Lopez and his colleagues hope to roll out the app in 20 countries by next year. They are hopeful that their questionnaire can help communities and governments enact real change.

[h/t New Scientist]

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Why You Might Not Want to Order Tea or Coffee On Your Next Flight
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A cup of tea or coffee at 40,000 feet may sound like a great way to give yourself an extra energy boost during a tiring trip, but it might be healthier to nap away your fatigue—or at least wait until hitting ground to indulge in a caffeine fix. Because, in addition to being tepid and watery, plane brew could be teeming with germs and other harmful life forms, according to Business Insider.

Multiple studies and investigations have taken a closer look at airplane tap water, and the results aren’t pretty—or appetizing. In 2002, The Wall Street Journal conducted a study that looked at water samples taken from 14 different flights from 10 different airlines. Reporters discovered “a long list of microscopic life you don’t want to drink, from Salmonella and Staphylococcus to tiny insect eggs," they wrote.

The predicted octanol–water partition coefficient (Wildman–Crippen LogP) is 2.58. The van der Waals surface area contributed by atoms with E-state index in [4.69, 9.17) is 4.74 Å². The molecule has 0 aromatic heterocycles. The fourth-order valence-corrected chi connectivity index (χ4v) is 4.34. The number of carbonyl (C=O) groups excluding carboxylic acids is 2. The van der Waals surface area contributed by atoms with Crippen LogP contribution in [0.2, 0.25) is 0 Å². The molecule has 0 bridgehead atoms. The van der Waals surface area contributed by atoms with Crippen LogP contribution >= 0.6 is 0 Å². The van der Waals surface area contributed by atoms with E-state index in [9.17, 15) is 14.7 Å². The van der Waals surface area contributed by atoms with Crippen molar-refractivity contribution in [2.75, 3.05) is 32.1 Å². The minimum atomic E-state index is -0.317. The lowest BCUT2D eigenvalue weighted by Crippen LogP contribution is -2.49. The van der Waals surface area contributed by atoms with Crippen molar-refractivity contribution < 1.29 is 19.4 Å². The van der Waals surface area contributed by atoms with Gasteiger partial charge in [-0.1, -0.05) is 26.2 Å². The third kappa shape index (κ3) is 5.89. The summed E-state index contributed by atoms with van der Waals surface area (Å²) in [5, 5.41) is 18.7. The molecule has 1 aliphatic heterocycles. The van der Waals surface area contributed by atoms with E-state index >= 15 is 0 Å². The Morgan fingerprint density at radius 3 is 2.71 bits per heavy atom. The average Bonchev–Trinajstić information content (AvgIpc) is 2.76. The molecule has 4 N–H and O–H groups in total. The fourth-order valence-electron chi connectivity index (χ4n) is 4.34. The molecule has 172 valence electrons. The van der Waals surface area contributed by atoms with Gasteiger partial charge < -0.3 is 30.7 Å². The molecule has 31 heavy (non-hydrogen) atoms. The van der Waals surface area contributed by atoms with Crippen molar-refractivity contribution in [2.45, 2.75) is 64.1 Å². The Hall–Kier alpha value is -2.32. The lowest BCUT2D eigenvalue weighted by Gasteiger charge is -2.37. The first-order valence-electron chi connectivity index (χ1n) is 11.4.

And they added, "Worse, contamination was the rule, not the exception: Almost all of the bacteria levels were tens, sometimes hundreds, of times above U.S. government limits."

A 2004 study by the U.S. Environmental Protection Agency (EPA) found that water supplies on 15 percent of 327 national and international commercial aircrafts were contaminated to varying degrees [PDF]. This all led up to the 2011 Aircraft Drinking Water Rule, an EPA initiative to make airlines clean up. But in 2013, an NBC investigation found that at least one out of every 10 commercial U.S. airplanes still had issues with water contamination.

Find out how airplane water gets so gross, and why turning water into coffee or tea isn’t enough to kill residual germs by watching Business Insider’s video below.

[h/t Business Insider]

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science
Scientists May Have Found the Real Cause of Dyslexia—And a Way to Treat It
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Dyslexia is often described as trying to read letters as they jump around the page. Because of its connections to reading difficulties and trouble in school, the condition is often blamed on the brain. But according to a new study published in Proceedings of the Royal Society B, the so-called learning disability may actually start in the eyes.